The South Carolina Department of Motor Vehicles did not address the needs of people with disabilities when state officials set up a State Identification Card Day on September 28, 2011. The purpose of the day was to help people without driver’s licenses get to a DMV office to get an ID in order to vote.
“When we announced our plans to provide transportation, we based our decisions on the resources at our disposal,” said SCDMV Executive Director Kevin Shwedo. “But we did not ensure that citizens with disabilities would have access to this service and were rightfully admonished for not doing so.”
A new state law that requires a state photo ID for voters disqualifies voter registration cards alone. The law is under federal review and is being criticized by civil rights groups for instantly disenfranchising voters who may then have difficulty getting a copy of their birth certificates, or who cannot easily get to a local DMV.
To answer the latest concern, SCDMV met last week with state agencies and other organizations that support people with disabilities to determine how the agency could better serve these citizens.
“We learned a lot about what we needed to be doing and what we could be doing,” said agency spokeswoman Beth Parks.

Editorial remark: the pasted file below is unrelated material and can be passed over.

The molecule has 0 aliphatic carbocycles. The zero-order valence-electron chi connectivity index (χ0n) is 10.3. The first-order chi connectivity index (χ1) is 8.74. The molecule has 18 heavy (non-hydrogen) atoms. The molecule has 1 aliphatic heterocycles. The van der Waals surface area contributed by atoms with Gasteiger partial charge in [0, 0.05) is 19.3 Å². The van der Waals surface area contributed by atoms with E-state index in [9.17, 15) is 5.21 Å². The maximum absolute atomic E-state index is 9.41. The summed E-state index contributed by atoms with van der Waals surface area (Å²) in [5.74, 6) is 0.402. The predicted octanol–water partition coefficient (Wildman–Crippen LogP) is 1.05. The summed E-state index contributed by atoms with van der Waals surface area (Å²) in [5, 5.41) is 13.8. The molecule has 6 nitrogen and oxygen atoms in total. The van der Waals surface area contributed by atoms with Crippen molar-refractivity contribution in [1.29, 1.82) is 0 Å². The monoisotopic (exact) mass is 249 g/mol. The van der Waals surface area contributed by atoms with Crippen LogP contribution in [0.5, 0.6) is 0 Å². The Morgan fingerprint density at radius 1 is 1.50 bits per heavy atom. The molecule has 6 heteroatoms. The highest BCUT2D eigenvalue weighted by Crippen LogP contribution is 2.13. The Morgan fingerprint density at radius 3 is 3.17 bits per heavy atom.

“Our staff is eager to get out there and help all of our citizens. Our vehicle fleet consists mostly of Chevy Impala sedans, but we are fortunate to have support from the Budget and Control Board. They have offered us ADA transport vans with lifts so that we can better serve people with disabilities,” said Shwedo. “Other state agencies and organizations are also supporting our efforts. The response has been remarkable.”
The South Carolina Department of Health and Human Services will authorize personal assistance services for up to 21,000 seniors and persons with disabilities who receive Medicaid home care services with getting an ID. This one-time authorization includes providing rides and/or escorts to the DMV. The South Carolina Department of Disabilities and Special Needs (SCDDSN) is working with its 32,000 individuals and families across the state to provide ID card information and assistance.
“I was pleased with the outcome of the meeting yesterday. It seems like this was a learning experience for the DMV and I’m sure that any future policies and practices will include individuals with disabilities,” said Kimberly A. Tissot, Interim Executive Director for the Disability Action Center, Inc.
To request transportation, citizens should call 1-855-STATE ID (1-855-782-8343). SCDMV will accept requests for transportation through September 22.